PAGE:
Some experts suggest that’s because we’re hard-wired to share problem solving across many brains. Even a light, casual touch reminds us of that support network. It also releases the feel-good hormone oxytocin, which improves communication and bonding.
For millennia, humans have manipulated their somatosensory systems not only to grow closer, but also to feel better. On the most basic level, even young children instinctively clutch a body part that has been bumped or scraped. And it turns out that cuddling an “owie” really does relieve discomfort, according to scientists at the University College London. The contact resets the brain’s map of the body and can wipe away 64 percent of the pain.
“Healing touch practices are found in all known cultures around the globe,” says Lynn Temenski, Chair of Asian Holistic Health and Massage Therapy at New York’s Pacific College of Oriental Medicine. Western massage, for example, kneads muscles to improve blood circulation, aiding waste removal and delivery of nutrients and oxygen. Eastern practices like Shiatsu seek to balance energy flow.
A desire to care for others through touch led Michael Hollerbach first into a massage career, and now into the chiropractic program at Life University, so he could help more people. “The principles of Chiropractic made sense to me: just move the bone off of the nerve and let the body heal itself—simple,” he says.
Such ideas stretch all the way back to the profession’s charismatic and controversial founder D.D. Palmer, D.C., who gave the first documented adjustment in 1895. He adjusted Harvey Lillard’s misaligned vertebrae into place and is credited with restoring his hearing. Palmer elaborated this into a discipline that improved health through proper spinal alignment.
He saw this calling as mystical, as well as medical, much like his son B.J. Palmer, D.C., who wrote, “We chiropractors work with the subtle substance of the soul. We release the prisoned impulses, a tiny rivulet of force, that emanates from the mind and flows over the nerves to the cells and stirs them to life.
“You ask ‘Can chiropractic cure appendicitis or the flu?’ Have you more faith in a knife or a spoonful of medicine than in the power that animates the living world?”
Healing Hands Practitioners are still putting the Palmers’ vitalistic philosophies into action today with adjustments and energetic healing. For Deedra Farmer—another Life University chiropractic student—that began with a massage therapy license, then Craniosacral training at The Upledger Institute. “Over my 14-year career, my sense of touch has become amazingly sensitive and very intuitive,” she says.
“There is definitely energy transference between myself and my patients when my hands are touching them. Plus, the comfort of my touch enhances the overall soothing and healing aspect.”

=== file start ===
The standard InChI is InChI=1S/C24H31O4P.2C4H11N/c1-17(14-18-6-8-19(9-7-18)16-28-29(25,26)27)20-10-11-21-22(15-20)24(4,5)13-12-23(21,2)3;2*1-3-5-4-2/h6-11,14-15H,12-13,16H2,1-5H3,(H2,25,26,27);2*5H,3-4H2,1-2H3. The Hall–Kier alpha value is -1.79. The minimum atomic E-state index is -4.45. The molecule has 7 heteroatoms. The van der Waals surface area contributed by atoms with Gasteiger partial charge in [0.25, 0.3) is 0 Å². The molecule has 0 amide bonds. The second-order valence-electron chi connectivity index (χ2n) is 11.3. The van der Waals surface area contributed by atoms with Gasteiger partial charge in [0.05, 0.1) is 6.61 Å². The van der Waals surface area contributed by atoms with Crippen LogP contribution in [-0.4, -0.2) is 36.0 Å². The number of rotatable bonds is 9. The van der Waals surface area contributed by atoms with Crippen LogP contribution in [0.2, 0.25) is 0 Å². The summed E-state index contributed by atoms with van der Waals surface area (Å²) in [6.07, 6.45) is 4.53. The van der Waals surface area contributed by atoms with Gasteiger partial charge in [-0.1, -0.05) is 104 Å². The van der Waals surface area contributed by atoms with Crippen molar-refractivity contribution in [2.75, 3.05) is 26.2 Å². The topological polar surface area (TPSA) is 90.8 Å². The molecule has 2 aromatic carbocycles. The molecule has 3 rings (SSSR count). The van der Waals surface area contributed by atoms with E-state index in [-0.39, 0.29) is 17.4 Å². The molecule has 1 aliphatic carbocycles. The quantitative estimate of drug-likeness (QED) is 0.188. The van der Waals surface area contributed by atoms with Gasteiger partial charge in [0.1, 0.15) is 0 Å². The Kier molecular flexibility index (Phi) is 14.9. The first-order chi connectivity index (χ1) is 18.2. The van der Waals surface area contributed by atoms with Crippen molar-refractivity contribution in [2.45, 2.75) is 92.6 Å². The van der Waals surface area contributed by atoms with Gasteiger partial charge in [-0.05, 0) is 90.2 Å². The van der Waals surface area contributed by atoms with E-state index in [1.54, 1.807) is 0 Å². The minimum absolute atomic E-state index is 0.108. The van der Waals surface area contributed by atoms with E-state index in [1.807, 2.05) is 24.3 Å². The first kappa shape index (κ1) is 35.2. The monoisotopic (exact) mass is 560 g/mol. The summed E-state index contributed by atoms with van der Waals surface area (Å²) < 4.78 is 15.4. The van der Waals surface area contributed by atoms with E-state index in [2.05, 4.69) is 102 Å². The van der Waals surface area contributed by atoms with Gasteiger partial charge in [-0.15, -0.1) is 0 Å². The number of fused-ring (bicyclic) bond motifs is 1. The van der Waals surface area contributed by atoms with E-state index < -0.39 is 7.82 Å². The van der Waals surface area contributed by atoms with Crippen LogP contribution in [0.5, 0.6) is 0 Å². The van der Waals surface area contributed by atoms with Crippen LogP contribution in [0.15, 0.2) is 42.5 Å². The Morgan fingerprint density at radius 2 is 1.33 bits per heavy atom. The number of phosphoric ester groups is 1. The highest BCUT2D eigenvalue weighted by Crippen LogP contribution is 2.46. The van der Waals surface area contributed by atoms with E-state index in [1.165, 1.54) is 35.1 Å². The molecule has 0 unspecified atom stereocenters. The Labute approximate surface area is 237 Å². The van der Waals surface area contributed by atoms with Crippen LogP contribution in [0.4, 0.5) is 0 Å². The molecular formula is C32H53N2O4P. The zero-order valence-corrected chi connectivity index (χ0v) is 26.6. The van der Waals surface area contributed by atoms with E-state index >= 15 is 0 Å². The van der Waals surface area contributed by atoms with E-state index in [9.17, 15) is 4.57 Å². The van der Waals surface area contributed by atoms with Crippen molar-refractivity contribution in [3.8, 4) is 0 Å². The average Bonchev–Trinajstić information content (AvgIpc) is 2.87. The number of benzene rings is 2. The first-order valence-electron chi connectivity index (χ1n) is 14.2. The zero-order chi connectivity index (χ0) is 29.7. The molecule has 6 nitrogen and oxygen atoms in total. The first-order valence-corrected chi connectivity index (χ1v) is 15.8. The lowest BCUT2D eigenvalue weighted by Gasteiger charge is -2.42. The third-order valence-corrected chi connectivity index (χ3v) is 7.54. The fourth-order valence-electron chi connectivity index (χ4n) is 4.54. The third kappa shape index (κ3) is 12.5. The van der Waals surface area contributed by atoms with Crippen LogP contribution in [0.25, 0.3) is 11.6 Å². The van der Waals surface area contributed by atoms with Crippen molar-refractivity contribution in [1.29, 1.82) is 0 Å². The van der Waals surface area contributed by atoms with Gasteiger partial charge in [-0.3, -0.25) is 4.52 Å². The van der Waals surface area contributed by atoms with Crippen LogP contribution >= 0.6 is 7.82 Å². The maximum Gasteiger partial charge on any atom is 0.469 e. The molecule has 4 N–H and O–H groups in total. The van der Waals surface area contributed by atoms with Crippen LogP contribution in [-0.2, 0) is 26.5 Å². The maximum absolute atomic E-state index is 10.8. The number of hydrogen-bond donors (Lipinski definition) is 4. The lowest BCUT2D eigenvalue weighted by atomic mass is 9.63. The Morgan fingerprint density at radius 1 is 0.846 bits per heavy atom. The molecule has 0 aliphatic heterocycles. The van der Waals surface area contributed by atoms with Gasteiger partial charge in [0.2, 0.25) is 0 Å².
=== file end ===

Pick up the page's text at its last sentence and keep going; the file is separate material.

She prefers the directness of Craniosacral to the more hands-off tradition of Reiki, a spiritual practice developed by Mikao Usui, a Japanese Buddhist, in 1922. Reiki practitioners
believe they direct universal energy through their palms, promoting self-healing and a state of equilibrium. Depending on the tradition, this can involve light, precise touch or hovering the hands a few centimeters from the recipient’s body for 3–5 minutes. In Western practice, the positions often align with the chakras and meridian energy lines of Eastern traditions.
Knowles points out, “With Reiki, there is an intention of an energy exchange or a therapeutic result.” He is drawn instead to Chiropractic and Network Spinal Analysis, which are “at their core, philosophical and clinical interactions.”
Network, which began with New York’s Donald Epstein, D.C., in 1982, blends various chiropractic techniques. Through light touch, network aspires to release large amounts of spinal tension, which proponents say can have life-changing results. In a study at the University of California, Irvine, 76 percent of patients reported improvements in their physical, emotional and mental health, as well as stress response and life enjoyment.
“Reorganizational healing seeks to advance the state of the patient, to help them develop internal tools and strategies to self-heal, realign and self-correct,” Knowles says. “Adjustments apply forces to the spine and its surrounding tissues with the intention of removing interference between brain and body, between matter and innate intelligence. It’s about reconnecting man the physical with man the spiritual.”
From a handshake to a relaxing sauna or spinal fine-tuning, harnessing the powers of touch can be done in many ways. So reach out and grab hold of the ones that suit you best. Savor that silky gelato. Roll down that grassy slope. Rub your thumb across that river-smoothed pebble you carry in your pocket.
You may find such indulgences open a portal to all your senses, including the five TCL has explored in this series, and their unique abilities to heal, delight and bring balance.
This awakening may have profound ripple effects. As Oscar Wilde once put it, “Nothing can cure the soul but the senses.”